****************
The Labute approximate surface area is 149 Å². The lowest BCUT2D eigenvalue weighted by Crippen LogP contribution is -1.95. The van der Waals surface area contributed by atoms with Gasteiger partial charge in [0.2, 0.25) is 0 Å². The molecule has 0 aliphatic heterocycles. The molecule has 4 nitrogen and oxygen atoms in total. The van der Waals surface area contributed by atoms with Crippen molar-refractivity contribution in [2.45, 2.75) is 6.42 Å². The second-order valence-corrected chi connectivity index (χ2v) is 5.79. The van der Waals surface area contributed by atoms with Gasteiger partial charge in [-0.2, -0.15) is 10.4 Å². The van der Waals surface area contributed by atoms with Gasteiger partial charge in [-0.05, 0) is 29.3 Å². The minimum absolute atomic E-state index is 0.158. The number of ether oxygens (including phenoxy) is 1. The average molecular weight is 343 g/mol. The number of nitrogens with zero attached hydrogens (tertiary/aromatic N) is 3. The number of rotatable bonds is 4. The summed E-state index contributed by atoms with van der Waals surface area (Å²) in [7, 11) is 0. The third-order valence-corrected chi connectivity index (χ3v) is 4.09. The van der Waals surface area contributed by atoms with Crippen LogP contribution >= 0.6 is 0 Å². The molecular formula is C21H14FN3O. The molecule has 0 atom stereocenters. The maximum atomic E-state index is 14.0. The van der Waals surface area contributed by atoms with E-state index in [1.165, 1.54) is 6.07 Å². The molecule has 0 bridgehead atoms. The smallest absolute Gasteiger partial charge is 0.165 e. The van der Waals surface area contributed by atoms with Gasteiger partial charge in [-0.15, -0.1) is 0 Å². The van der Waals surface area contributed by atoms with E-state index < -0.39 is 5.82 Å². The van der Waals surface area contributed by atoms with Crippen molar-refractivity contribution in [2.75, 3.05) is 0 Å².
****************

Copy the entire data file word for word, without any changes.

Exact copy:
The Labute approximate surface area is 149 Å². The lowest BCUT2D eigenvalue weighted by Crippen LogP contribution is -1.95. The van der Waals surface area contributed by atoms with Gasteiger partial charge in [0.2, 0.25) is 0 Å². The molecule has 0 aliphatic heterocycles. The molecule has 4 nitrogen and oxygen atoms in total. The van der Waals surface area contributed by atoms with Crippen molar-refractivity contribution in [2.45, 2.75) is 6.42 Å². The second-order valence-corrected chi connectivity index (χ2v) is 5.79. The van der Waals surface area contributed by atoms with Gasteiger partial charge in [-0.2, -0.15) is 10.4 Å². The van der Waals surface area contributed by atoms with Gasteiger partial charge in [-0.05, 0) is 29.3 Å². The minimum absolute atomic E-state index is 0.158. The number of ether oxygens (including phenoxy) is 1. The average molecular weight is 343 g/mol. The number of nitrogens with zero attached hydrogens (tertiary/aromatic N) is 3. The number of rotatable bonds is 4. The summed E-state index contributed by atoms with van der Waals surface area (Å²) in [7, 11) is 0. The third-order valence-corrected chi connectivity index (χ3v) is 4.09. The van der Waals surface area contributed by atoms with Crippen LogP contribution >= 0.6 is 0 Å². The molecular formula is C21H14FN3O. The molecule has 0 atom stereocenters. The maximum atomic E-state index is 14.0. The van der Waals surface area contributed by atoms with E-state index in [1.165, 1.54) is 6.07 Å². The molecule has 0 bridgehead atoms. The smallest absolute Gasteiger partial charge is 0.165 e. The van der Waals surface area contributed by atoms with Gasteiger partial charge in [-0.15, -0.1) is 0 Å². The van der Waals surface area contributed by atoms with E-state index < -0.39 is 5.82 Å². The van der Waals surface area contributed by atoms with Crippen molar-refractivity contribution in [2.75, 3.05) is 0 Å².